History and Illness
I have worked with not-for-profits since the 80’s, having co-founded Victory Storehouse, Inc., a benevolence ministry that strived to meet the needs of our county’s poor. During that time, I also founded a food pantry association that coordinated the efforts of pantries over a three county area.
I currently live in St. Louis, though that has not always been my home. I was born and raised in Herculaneum, Missouri. The Doe Run Lead Smelting plant, its smoke stack and constant noxious discharge were an ever-present reminder of the toxic chemicals that my friends, family, and of course, myself, were ingesting every hour of every day.
It was there in Herculaneum, while remodeling our home, that I was exposed to very high levels of lead, cadmium, and arsenic, bi-products of lead smelting. Dust, scattered and airborne by company trucks passing on the street, contaminated the yards, then tracked and blown into the old house over decades, harbored in the walls and carpet until I disturbed it. Soon after I became very ill.
After an exhaustive line of expensive medical tests at the hands of the best physicians and specialists St. Louis had to offer, my condition was labeled “Fibromyalgia with severe migraines”. Hardly a suitable description for the agony I suffered daily.
Most weeks, I experienced two to three moderate to severe migraines. Each migraine was like a mini seizure, with a little more of my long term memory disappearing with each episode.
Pharmaceuticals did little to control the headaches. Consequently, my migraine specialist injected me with experimental medications, with horrific results.
My stomach was constantly upset; from the illness and the continually changing regiments of prescription drugs. The pain, weakness, and confusion made it impossible for me to work. I had to leave my certified welder and pipefitter position with Ameren, our local electric utility, my computer consulting business, and close our much needed benevolence ministry and food pantry.
Later, we lost our cars, our home, and eventually our marriage. In 2001, my eldest daughter passed away unexpectedly from the illness that has affected my whole family, including my two surviving children, my now, ex-wife, and just about everyone we knew there, in our home town.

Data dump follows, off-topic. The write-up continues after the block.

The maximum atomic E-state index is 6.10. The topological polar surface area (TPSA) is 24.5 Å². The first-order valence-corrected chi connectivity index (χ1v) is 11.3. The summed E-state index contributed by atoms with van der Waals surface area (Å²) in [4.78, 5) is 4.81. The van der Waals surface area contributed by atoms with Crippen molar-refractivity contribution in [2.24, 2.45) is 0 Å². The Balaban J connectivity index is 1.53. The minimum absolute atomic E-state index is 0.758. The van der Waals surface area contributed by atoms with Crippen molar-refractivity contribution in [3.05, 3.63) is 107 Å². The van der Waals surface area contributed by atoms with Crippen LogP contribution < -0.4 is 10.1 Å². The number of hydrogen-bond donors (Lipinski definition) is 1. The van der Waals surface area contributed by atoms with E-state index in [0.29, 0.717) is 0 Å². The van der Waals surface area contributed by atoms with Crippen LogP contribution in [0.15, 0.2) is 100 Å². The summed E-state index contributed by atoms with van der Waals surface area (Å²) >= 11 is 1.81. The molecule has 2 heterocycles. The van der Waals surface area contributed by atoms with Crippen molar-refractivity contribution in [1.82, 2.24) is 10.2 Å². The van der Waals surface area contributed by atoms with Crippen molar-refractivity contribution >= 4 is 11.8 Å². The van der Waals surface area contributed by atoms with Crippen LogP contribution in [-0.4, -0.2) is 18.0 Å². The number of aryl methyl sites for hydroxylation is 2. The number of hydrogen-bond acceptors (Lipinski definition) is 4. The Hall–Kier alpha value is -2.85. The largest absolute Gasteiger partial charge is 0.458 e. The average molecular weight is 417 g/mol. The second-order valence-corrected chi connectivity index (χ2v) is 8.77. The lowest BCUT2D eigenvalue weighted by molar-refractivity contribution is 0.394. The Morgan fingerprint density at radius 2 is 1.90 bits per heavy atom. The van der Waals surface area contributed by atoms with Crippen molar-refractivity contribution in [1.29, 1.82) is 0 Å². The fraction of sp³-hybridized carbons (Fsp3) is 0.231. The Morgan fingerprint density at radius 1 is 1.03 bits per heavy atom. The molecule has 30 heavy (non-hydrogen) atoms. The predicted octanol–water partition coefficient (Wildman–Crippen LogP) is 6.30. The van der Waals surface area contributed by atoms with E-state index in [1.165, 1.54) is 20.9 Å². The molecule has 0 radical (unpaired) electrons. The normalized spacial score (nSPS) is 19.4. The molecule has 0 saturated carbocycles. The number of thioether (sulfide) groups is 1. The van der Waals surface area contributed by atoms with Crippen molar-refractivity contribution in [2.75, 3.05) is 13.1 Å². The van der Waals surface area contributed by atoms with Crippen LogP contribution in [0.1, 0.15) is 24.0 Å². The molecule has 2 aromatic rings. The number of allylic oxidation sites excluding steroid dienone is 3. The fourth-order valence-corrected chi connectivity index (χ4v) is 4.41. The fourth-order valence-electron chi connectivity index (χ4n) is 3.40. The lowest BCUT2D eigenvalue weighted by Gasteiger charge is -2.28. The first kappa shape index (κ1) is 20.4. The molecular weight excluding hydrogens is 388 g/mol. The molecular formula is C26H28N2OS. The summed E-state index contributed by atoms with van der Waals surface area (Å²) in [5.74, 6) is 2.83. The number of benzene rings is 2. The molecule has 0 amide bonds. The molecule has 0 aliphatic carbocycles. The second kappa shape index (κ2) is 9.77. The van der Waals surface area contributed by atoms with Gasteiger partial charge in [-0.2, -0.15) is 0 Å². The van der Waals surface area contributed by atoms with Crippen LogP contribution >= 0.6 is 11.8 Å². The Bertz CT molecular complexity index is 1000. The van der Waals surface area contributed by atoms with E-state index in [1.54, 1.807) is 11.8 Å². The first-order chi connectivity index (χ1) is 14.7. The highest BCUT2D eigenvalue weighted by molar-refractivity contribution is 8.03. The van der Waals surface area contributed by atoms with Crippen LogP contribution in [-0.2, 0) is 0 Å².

During that time, Herculaneum was on local and national television regarding the large number of varied illnesses due to the pollution that the local industry had created. My ex-wife and I, along with other residents, were featured on local news programs and on the CBS News Program 20/20.
In 1997, I went on full disability. It was also that year that I discovered information regarding cannabis and its treatment for Fibromyalgia. What followed was anything short of miraculous. After just a few weeks of dosing with cannabis, my long term memory began to return – a bonus I didn’t expect. The pain from the Fibromyalgia lessened substantially. After a few months, my migraines became largely non-existent.
I have now been a medical cannabis patient for over fourteen years. My memory has continued to sharpen with the years. The only difficulties that I have encountered with my health have occurred when my medicine was not available. A year ago, while rationing my meds, I had my first full blown seizure.
Up until 2006, my involvement in the medical cannabis movement was limited to writing on the web and contacts with state Representatives and Senators. In April of 2006 I left Charleston, South Carolina bound for San Francisco, California with a group called Journey for Justice 7. I drove a support truck and was the on-road coordinator for the project, which featured three bicyclers. The lead biker, Ken Locke, who founded this project, is also a medical cannabis patient. Our purpose was to educate people across the country about the benefits of cannabis for the treatment of the chronically ill. That was also when I began collecting the testimonies of medical cannabis patients, their family members, and physicians on video.